I am currently being housed in a maximum facility in the Arizona DOC where I've been confined to a one-man prison cell for over seven years in 23 hour a day solitary confinement. I was sentenced to precisely 156 years for taking up arms against a corrupt judicial system. One of my ultimate goals is to help shed some light on the inhumane environment that those of us in prison are subject to live in "generation after generation." Those of us who speak out against capitalist, imperialistic injustice are kept silent and retaliated against in prisons all across the world. We're kept isolated in boxes about the size of dog kennels for years. Rehabilitation only comes in the form of one's personal dedication of adopting a military mindset and achieving what is essential to keeping oneself afloat and not consumed by the burden of being taken for granted as human beings.
It's very common to become invisible in any society designed to desensitize and demoralize the average person, designed to corrupt and eat away at some of the greatest minds. Inevitably, the mental disease surrounding this establishment consumes the vulnerable-minded completely and has its effects on those stronger and competent minds. No amount of love or money can ever replace one's lost time or sanity. Oddly, some of these same people return back into society with no real plan on how to cope or withstand even the smallest pressures. Sadly, I witness people deteriorate on a daily basis while imprisoned, what could have been a short-term prison sentence often ends up a lifetime scar.
I've always resented the idea of one resorting to drugs as a means to emancipate oneself from the difficulties, but as you can see when dealing with the shamefulness of the imperialist system, I really do understand why my equals would rather be intoxicated than face a reality in which we're born into a cycle of destruction. However, one fact that will never change is that drug abuse only hinders and destroys one's personal experience to grow in strength and wisdom. Our ancestors weren't quitters nor cowards. We're skilled, imaginative, intelligent engineers and ultimately we adjust to our problems to overthrow our challenges. Yet we remain students to our own neglect; show us a meaningful purpose to our civilization and we will keenly follow.
In July 2003, I returned to the Arizona Department of Corrections to spend approximately 156 years behind bars for taking up arms against a corrupt Tuscon Police Department in self-defense. I was immediately placed in Arizona's super-maximum facility (SMU-I,(VCU)). SMU-I is a facility that publicly houses "the worst of the worst" special management prisoners. Prisoners are able to obtain some personal items but conditions in SMU-I are very restrictive and inhumane. I was housed in VCU, which is considered isolation within solitary confinement. Ordinarily, prisoners who are held in VCU are labeled disruptive while housed in SMU-I or have accumulated serious disciplinary violations while in prison. Most prisoners in VCU are labeled disruptive for choosing not to conform to the collective ways of the prisoncrats and in return are retaliated against.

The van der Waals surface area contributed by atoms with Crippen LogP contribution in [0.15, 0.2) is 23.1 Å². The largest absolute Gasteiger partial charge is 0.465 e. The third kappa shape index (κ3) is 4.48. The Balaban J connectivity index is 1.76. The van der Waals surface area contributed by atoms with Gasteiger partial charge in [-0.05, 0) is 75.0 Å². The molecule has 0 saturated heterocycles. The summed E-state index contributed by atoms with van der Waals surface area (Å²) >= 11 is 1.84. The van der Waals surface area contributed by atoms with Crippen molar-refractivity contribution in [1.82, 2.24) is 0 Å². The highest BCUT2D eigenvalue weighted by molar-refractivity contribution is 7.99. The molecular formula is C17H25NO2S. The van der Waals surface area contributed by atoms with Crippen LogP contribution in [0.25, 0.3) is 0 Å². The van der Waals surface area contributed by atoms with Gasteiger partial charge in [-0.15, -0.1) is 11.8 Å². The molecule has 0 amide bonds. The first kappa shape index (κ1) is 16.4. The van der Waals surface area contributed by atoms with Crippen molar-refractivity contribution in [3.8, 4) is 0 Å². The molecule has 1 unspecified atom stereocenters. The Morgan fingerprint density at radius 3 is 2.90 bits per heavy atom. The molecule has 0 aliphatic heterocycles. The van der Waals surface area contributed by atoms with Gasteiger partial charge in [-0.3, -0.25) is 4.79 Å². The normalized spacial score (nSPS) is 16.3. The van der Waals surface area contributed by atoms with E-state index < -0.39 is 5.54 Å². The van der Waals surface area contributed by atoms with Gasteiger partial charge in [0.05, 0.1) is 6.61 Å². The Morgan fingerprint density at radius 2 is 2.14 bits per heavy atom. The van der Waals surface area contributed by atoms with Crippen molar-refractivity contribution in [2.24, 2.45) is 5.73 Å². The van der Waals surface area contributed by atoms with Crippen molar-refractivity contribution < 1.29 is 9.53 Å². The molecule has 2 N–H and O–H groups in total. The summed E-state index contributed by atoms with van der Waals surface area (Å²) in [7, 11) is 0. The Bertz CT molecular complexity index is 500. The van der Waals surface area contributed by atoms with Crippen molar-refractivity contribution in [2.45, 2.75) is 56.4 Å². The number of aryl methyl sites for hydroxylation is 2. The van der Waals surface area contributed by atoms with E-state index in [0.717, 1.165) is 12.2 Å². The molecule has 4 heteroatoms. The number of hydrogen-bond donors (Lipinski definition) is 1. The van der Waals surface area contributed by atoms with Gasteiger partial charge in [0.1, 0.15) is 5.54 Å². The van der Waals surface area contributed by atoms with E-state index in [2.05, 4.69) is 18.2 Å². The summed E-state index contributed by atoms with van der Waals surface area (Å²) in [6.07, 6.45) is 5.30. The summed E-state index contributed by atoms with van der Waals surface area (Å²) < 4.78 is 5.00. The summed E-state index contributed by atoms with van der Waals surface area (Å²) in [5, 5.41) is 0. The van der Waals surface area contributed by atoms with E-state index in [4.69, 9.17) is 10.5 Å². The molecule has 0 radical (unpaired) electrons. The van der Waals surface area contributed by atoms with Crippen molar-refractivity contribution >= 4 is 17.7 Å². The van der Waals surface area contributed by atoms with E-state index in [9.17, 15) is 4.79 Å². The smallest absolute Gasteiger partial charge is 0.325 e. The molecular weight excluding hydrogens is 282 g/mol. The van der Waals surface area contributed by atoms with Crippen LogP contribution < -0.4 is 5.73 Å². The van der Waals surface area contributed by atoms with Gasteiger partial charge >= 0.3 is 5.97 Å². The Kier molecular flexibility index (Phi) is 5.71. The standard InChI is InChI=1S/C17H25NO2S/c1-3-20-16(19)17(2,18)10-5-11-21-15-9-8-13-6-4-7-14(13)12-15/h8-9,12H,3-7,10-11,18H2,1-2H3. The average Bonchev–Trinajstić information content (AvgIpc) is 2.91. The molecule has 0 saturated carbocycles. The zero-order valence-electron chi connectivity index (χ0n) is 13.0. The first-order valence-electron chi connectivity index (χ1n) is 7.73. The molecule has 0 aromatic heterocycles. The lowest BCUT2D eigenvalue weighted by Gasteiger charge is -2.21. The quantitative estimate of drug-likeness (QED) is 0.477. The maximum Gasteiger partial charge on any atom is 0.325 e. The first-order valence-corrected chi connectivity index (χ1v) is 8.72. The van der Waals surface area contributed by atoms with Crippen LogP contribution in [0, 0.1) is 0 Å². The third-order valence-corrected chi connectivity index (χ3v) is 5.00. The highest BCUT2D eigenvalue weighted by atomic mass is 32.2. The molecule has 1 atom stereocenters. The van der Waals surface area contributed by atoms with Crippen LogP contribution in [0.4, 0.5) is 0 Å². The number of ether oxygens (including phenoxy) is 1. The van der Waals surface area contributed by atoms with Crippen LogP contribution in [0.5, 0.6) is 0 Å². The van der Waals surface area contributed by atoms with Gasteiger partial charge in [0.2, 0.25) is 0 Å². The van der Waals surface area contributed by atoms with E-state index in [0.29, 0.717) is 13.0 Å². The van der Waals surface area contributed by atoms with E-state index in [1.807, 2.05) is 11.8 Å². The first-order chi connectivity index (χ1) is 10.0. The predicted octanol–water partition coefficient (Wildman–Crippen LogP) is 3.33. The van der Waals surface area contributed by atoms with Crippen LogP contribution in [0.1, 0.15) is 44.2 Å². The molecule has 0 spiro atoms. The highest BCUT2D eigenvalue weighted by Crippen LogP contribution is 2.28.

One of the many tactics used by our oppressor is to place us in the tortuous shadows of the severely mentally ill to help break a person's spirit. I was placed in this unit upon my initial intake into the penitentiary, never once expecting for my oppressors to provide me due process before being admitted into this unusual world. During this particular part of my life a lot of soul-searching was done and ultimately strength was gained. These teachings have allowed me to fully comprehend my ancestry's mantra of "what doesn't kill us only makes us stronger." For long periods of time I debated with the idea of suicide. It was at my lowest point in total darkness and hopelessness that my eyes were truly illuminated to the ways of this injustice system. At this point I chose to continue my life, to have life. The nightmares that keep me from advancing forward, I've confronted and compromised with. But as you can imagine, I found myself in a tight spot, being the VCU unit.
I was placed on a gurney while four correctional officers escorted me to my new cell. I was strip searched, placed in extra-tight handcuffs with an additional dog chain that offered my captors an object to manipulate.The officers who were escorting me decided it was essential to assert themselves aggressively. I was pushed face down on the gurney and was advised if I looked sideways or moved even just slightly I'd be pepper-sprayed, tazed and neutralized by the police K9. I knew in the back of my mind this was a familiar tactic embraced internationally by my oppressors so I closed my eyes and kept my mouth shut. It is these types of incidents that inspire me to vigorously overcome fierce adversity. In prison, life goes on but one never gets comfortable with the demeaning environment, the torture, the food poisoning, the searches, the depression, the yells, and the screams. It is what brainwashes us into what we are.